KINSHASA - At least five people have been killed in clashes between Democratic Republic of Congo's army and soldiers loyal to a renegade general wanted by the International Criminal court for war crimes, U.N. and military sources said on Monday.
The fighting in the Masisi region of North Kivu began late on Sunday and forced thousands of residents to flee their homes, some of them into neighbouring Rwanda, said aid groups.
General Bosco Ntaganda fought the government as a rebel before he was integrated into the army alongside other insurgents as part of a 2009 peace deal.
But clashes erupted again after President Joseph Kabila announced in mid April that he would try to arrest Ntaganda, a divise figure who has been at the heart of the region's instability, "because the whole country wants peace".
"We're in control of the situation, we're managing everything," a senior military source told Reuters, asking not to be named. "The population should flee so they don't get caught in the crossfire,"
He said at least five soldiers loyal to Ntaganda were killed on Sunday in Congo's east - an area that remains haunted by myriad rebel groups left over from a devastating 1998-2003 war.
The source said Ntaganda's forces had seized some territory from the government during the clashes.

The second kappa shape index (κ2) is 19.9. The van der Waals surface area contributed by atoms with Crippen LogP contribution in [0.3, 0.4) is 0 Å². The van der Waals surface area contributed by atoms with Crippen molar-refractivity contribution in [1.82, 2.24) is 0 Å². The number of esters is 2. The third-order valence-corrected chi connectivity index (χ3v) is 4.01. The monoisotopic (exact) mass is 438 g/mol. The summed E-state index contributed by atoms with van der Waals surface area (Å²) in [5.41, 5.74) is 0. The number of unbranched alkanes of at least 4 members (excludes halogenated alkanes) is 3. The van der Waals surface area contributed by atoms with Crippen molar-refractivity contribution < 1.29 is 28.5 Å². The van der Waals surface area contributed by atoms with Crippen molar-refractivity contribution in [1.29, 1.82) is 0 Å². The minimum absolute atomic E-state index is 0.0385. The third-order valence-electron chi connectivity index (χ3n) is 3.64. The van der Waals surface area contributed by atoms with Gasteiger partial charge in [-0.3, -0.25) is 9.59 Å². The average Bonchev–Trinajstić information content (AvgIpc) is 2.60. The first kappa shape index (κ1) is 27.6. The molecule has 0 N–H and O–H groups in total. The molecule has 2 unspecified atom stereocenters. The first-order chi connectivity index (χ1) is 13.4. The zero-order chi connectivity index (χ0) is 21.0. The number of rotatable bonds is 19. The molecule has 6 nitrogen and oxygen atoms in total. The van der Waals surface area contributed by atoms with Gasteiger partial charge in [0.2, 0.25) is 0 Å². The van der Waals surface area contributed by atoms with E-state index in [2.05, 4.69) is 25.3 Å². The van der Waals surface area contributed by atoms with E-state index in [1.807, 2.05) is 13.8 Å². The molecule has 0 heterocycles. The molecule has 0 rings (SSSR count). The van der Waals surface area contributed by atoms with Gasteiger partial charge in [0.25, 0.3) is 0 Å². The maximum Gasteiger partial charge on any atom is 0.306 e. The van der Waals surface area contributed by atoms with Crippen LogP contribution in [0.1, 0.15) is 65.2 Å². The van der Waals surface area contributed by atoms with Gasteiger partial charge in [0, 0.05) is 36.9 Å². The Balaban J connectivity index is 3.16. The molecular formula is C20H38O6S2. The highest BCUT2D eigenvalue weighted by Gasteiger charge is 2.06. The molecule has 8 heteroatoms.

Thousands of civilians in the region were fleeing toward the town of Goma, said Alexandre Essome, a spokesman for the U.N. peacekeeping mission in Congo known as MONUSCO.
"There's still fighting ongoing. MONUSCO are deployed in all the villages around Masisi to ensure the protection of the population," Essome said by telephone from Goma.
By early Monday evening more than 1,500 refugees had crossed into Rwanda, according to the United Nations, and more were waiting at the border according to Jean Claude Rwahama, the Rwandan director of refugee affairs.
The ICC has been seeking Ntaganda's arrest for six years on charges he recruited children to fight in a bloody ethnic conflict in northeastern Congo that grew out of the broader civil war. Ntaganda denies involvement in war crimes.
Kabila had previously resisted international calls for his arrest, saying Ntaganda was a lynchpin in the fragile peace deal that integrated his fighters.
In recent weeks hundreds of soldiers loyal to Ntaganda have defected from the armed forces.
"He's flexing his muscles. If other (soldiers) decide to join him, then yes, this could spread," said a western observer, who asked not to be named.
Analysts and rights groups have accused Ntaganda of operating criminal networks in eastern Congo responsible for much of the instability that has troubled the region in recent years.